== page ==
• Michael Kluge

    “My concern with the Labour Party and the Green Party approach is that they are putting their ideological aversion to fossil fuels and hydro-electric generation ahead of a rational approach to security of electricity of supply and the contribution of electricity to economic growth.”

    Absolutely. A great example is the recent threat by the owners to shift the aluminium smelter overseas if we can’t maintain a realiable and affordable supply of electricity. This smelter ‘provides NZ$3.65 billion worth of economic benefit to the New Zealand economy.’ The smelter was obliging with cutting back production when lake levels looked dangerous, but this comes with obvious economic consequences.

    It’s a sad but unavoidable reality that green energy still isn’t cost-effective energy. If we are to continue to avoid nuclear energy then we pretty much have to rely on gas to meet our demands, or at least to have it as a backup for times of low rainfall.

  • Matt: my thinking might be more simplistic than that. Conservation of flora and fauna & environmental protection cost money, for that we need to be making money.

  • “Conservation of flora and fauna & environmental protection cost money, for that we need to be making money”

    By the same logic we should stop consuming – as consumption costs money, which we could use to make more money 😉

    There is some value to conservation – if we could price it, we would understand the trade-off. However, people on both sides of the political divide want to avoid the trade-off completely 😛

  • John

    Gerry Brownlee talks about wanting to maintain an reliable energy supply to New Zealand households while developers develop large subdivisions and market them overseas. Although (answering myself) the increase in demand appears to be from industry.
    One problem with maintaining supply to maintain economic growth is that many people hog resources. If people could afford them many would buy their own 747’s (like John Travolta). There has been little effort amongst developers to build energy efficient homes so far and property developers seem to be over represented amongst climate change and peak oil doubters. [based on Kiwibloggers and several prominent proerty developers… small sample]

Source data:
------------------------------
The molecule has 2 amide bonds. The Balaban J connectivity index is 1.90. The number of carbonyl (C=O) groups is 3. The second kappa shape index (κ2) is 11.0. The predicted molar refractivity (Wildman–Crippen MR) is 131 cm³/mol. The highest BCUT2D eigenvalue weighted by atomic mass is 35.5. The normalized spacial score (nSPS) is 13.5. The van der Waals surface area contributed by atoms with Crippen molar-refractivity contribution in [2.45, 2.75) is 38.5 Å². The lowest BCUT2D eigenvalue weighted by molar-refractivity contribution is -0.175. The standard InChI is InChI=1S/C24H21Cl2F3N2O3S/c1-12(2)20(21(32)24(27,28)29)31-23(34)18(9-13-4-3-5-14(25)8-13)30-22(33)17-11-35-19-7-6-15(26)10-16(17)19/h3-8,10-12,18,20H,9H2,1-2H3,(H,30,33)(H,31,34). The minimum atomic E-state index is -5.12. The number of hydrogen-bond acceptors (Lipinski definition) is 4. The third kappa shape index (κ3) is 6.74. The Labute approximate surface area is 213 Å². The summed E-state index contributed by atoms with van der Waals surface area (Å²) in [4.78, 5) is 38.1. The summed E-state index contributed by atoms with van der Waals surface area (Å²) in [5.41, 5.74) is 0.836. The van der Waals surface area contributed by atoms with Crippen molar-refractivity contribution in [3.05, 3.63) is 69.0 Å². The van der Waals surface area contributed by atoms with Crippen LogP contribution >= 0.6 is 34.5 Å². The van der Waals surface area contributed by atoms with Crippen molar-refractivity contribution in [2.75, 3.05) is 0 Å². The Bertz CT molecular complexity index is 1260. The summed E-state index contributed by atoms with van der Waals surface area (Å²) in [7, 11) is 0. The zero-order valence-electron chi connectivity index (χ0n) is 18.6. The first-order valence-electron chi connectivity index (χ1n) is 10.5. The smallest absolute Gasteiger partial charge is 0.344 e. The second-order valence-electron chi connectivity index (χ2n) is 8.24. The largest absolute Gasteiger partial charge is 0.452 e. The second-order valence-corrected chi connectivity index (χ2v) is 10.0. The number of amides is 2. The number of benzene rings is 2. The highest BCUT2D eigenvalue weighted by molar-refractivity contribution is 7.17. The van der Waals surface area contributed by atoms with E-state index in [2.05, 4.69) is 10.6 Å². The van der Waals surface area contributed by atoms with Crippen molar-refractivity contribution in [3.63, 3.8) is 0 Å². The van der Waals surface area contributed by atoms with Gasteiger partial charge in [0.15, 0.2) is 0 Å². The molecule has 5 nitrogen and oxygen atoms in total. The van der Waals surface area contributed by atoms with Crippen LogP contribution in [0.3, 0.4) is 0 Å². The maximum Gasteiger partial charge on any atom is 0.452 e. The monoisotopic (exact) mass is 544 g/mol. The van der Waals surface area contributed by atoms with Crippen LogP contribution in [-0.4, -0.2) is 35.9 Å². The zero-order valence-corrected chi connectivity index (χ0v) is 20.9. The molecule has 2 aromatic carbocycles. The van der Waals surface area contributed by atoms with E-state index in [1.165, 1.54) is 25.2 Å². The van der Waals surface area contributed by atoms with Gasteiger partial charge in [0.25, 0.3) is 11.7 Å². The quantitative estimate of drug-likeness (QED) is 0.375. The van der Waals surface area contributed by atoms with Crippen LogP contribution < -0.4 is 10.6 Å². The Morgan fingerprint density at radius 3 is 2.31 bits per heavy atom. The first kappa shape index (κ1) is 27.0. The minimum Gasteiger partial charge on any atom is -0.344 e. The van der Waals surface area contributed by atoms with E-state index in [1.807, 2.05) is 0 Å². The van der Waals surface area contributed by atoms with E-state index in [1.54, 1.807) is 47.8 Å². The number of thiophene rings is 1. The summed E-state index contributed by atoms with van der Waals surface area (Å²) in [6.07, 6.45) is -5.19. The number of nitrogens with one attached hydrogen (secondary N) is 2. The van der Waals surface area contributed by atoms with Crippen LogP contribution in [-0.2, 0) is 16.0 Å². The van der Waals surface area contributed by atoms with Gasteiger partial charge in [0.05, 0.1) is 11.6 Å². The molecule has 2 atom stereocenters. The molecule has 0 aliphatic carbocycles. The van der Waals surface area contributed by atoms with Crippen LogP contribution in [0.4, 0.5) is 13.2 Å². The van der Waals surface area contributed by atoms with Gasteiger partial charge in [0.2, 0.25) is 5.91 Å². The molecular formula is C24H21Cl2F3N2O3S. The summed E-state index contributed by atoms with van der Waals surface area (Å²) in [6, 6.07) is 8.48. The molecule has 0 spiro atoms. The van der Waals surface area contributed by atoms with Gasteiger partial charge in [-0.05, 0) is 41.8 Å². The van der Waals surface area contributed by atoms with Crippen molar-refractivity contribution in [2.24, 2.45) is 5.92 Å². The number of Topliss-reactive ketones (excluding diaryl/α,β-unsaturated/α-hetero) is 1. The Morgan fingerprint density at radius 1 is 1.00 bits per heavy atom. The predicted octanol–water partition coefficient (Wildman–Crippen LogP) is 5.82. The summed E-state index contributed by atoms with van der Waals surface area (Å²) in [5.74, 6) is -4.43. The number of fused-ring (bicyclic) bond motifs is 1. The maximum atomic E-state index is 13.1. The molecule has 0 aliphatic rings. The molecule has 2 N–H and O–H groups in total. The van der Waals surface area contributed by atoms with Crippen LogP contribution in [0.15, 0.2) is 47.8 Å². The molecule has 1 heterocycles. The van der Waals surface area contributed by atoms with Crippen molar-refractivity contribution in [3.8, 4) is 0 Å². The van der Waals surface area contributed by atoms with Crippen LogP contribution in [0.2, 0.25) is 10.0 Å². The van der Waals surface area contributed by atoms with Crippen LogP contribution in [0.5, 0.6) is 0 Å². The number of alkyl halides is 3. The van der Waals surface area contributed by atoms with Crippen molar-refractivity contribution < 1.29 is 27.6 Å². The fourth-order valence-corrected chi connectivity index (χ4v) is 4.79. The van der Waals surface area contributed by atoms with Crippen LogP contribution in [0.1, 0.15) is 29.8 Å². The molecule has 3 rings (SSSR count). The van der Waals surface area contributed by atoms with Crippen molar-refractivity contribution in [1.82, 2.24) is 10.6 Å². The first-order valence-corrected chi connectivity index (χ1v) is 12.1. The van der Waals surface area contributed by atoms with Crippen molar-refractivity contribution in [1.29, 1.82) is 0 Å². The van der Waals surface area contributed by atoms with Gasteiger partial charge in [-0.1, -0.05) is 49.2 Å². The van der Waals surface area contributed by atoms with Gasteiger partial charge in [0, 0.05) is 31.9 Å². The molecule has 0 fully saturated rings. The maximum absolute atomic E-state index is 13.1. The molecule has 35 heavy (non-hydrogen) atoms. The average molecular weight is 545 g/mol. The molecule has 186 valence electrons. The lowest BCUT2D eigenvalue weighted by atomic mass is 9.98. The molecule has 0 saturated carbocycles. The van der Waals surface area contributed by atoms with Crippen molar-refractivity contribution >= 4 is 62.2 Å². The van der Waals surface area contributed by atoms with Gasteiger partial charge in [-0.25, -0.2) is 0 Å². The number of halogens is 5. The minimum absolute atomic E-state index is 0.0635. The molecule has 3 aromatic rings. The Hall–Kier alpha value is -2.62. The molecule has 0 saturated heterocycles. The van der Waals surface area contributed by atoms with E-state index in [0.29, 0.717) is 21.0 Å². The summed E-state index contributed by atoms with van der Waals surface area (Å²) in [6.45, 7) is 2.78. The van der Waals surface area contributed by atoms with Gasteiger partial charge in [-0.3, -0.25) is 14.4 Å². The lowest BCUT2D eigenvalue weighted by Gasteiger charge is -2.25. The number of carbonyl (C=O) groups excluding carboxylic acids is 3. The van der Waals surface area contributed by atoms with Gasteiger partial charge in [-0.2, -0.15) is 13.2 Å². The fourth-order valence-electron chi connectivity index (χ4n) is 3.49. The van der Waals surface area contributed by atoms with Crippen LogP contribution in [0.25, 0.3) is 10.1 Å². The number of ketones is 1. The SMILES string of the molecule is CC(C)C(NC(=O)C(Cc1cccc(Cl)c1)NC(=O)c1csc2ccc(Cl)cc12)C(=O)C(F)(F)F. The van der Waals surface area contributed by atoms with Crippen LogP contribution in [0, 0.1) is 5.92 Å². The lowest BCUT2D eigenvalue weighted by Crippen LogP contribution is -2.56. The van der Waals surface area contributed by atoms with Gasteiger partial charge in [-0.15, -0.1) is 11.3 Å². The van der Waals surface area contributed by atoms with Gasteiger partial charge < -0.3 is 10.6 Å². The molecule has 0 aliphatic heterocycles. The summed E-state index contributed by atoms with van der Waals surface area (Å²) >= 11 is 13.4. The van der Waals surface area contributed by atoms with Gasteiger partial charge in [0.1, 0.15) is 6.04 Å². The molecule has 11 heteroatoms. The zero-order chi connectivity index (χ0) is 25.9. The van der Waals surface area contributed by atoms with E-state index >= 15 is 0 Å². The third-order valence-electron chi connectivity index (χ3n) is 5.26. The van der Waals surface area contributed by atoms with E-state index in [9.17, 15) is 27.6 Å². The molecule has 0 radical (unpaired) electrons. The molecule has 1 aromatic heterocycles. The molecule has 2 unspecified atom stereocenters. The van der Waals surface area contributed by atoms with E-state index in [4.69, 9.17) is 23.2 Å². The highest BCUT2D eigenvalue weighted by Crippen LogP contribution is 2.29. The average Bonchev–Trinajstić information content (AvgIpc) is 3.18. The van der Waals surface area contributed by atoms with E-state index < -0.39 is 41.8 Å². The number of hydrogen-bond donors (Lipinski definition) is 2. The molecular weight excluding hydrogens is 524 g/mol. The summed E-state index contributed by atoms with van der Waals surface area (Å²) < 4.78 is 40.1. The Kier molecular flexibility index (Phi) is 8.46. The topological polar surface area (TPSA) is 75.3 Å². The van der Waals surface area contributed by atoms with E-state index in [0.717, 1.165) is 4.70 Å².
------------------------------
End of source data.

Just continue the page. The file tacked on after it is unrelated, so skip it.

What we need is this type of development:
    http://www.inhabitat.com/2008/07/24/a-unique-solar-powered-community-in-canada/

  • Pingback: Is National’s energy policy “ideological spite” « The visible hand in economics()

  • “One problem with maintaining supply to maintain economic growth is that many people hog resources. If people could afford them many would buy their own 747’s”

    This is ultimately a matter of price isn’t it. As long as prices are set in line with the full social cost of the product (which an ETS helps ensure) then the consumption of electricity is where we would want it to be.

    If the government has some control over the supply, then it must surrender control over the price – or else we will have blackouts. Similarly, if the government wants to control the price in some respect – it must be willing to provide sufficient supply.

    The government currently uses SOE’s to keep the price down, and then wants to assume that demand will magically ease itself – thereby justifying lower energy supply. However, this isn’t a realistic assumption – and could eventually lead to blackouts.

    I’ve noticed that a bunch of numbers have started appearing saying that supply is going to head through the roof – however, I have heard from a number of people that these supply numbers are exaggerated in the same way that the demand numbers are under-cooked. This is a bad way to run policy – and makes me partially question the neutrality of sections of the public service (something I don’t want to do).